The Fourth Circuit, evenly divided while sitting en banc, recently unwound a panel decision finding that Safeco’s “reckless disregard” standard applies to the False Claims Act (“FCA”).
In January 2022, a panel of the Fourth Circuit held, joining every other circuit to have considered the issue, that when allegations of false claims are premised on violations of ambiguous laws or regulations, the defendant’s scienter is properly assessed using the standard for “reckless disregard” established by the Supreme Court in Safeco Insurance Company of America v. Burr, 551 U.S. 47 (2007). Under Safeco, courts ask whether a defendant’s interpretation of the ambiguous law or regulation at issue was objectively reasonable and whether authoritative guidance might have warned the defendant away from that interpretation. As discussed here, applying Safeco, the panel affirmed the district court’s dismissal of the case.
In May 2022, at the request of the relator and the urging of the Department of Justice and Taxpayers Against Fraud Education Fund, the Fourth Circuit granted rehearing en banc. The defendant drug manufacturer argued that the panel’s decision was correct because “when a defendant acts consistent with an objectively reasonable interpretation of an ambiguous legal obligation, and no authoritative guidance warns it away from that conduct, ‘it would defy history and current thinking to treat [that] defendant . . . as a knowing or reckless violator.’” DOJ filed an amicus brief in support of the relator arguing that the original panel’s decision was wrong because it “means a defendant can actually understand a requirement correctly, choose to violate it, but avoid all liability if its attorney can conjure up a post-hoc alternative interpretation of the requirement that is at least objectively reasonable and not foreclosed by circuit precedent or specific agency guidance.”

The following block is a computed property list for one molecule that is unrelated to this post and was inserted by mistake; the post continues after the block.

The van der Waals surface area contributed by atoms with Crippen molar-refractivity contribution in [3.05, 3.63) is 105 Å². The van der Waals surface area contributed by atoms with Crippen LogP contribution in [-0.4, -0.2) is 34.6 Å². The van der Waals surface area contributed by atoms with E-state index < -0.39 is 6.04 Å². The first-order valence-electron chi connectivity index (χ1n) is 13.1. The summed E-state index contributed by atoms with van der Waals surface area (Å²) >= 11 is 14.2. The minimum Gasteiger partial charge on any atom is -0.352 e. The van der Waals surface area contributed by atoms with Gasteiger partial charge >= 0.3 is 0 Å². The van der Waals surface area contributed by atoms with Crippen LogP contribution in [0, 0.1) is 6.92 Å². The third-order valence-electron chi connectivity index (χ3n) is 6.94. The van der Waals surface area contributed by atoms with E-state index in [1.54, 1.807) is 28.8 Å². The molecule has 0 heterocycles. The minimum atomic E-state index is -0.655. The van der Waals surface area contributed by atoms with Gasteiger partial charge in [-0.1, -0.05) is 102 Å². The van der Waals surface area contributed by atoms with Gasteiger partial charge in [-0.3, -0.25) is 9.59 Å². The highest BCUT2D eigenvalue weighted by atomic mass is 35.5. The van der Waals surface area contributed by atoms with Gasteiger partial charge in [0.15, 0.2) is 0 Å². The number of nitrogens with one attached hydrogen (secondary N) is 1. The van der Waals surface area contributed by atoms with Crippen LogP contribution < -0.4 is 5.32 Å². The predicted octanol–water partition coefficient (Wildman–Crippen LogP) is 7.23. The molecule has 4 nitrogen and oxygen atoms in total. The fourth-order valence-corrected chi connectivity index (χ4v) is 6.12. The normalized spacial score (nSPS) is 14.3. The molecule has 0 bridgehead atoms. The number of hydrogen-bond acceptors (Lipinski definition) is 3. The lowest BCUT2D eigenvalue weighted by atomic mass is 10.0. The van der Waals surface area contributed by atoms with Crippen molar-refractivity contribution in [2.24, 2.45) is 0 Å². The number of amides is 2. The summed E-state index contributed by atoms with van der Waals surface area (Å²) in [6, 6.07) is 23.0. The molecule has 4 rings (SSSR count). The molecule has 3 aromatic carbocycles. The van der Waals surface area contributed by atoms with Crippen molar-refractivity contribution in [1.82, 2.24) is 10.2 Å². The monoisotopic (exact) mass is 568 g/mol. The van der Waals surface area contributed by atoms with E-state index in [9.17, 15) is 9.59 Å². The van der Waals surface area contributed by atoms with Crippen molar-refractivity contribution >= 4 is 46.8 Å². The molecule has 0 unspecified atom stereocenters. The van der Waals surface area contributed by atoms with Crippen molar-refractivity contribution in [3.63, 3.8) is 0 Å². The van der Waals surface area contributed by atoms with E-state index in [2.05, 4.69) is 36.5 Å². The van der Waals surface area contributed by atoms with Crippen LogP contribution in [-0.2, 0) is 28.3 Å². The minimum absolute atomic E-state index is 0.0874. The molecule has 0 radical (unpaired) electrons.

Oral argument took place on September 15 and revealed that the en banc court was hotly divided. Those differences were apparently irreconcilable, because a little over a week after oral argument, the Fourth Circuit issued a 7-7 per curiam opinion vacating the opinion of the original panel but affirming the district court’s dismissal of the relator’s complaint. As a result of the en banc court’s even split, there is no longer any binding precedent in the Fourth Circuit holding that Safeco provides the proper standard by which to assess a defendant’s scienter for alleged false claims premised on ambiguous legal obligations. As before the panel’s decision in January 2022, each district court within the Fourth Circuit is now free to apply or reject Safeco in the FCA context.
A recent decision by a panel of the Seventh Circuit to apply Safeco to an FCA case (discussed here), is currently the subject of a pending cert petition, and the Supreme Court recently asked the Solicitor General to provider her views. The division within the Fourth Circuit regarding the application of Safeco may encourage the Supreme Court to grant that cert petition.
The Fourth Circuit’s en banc decision can be found here.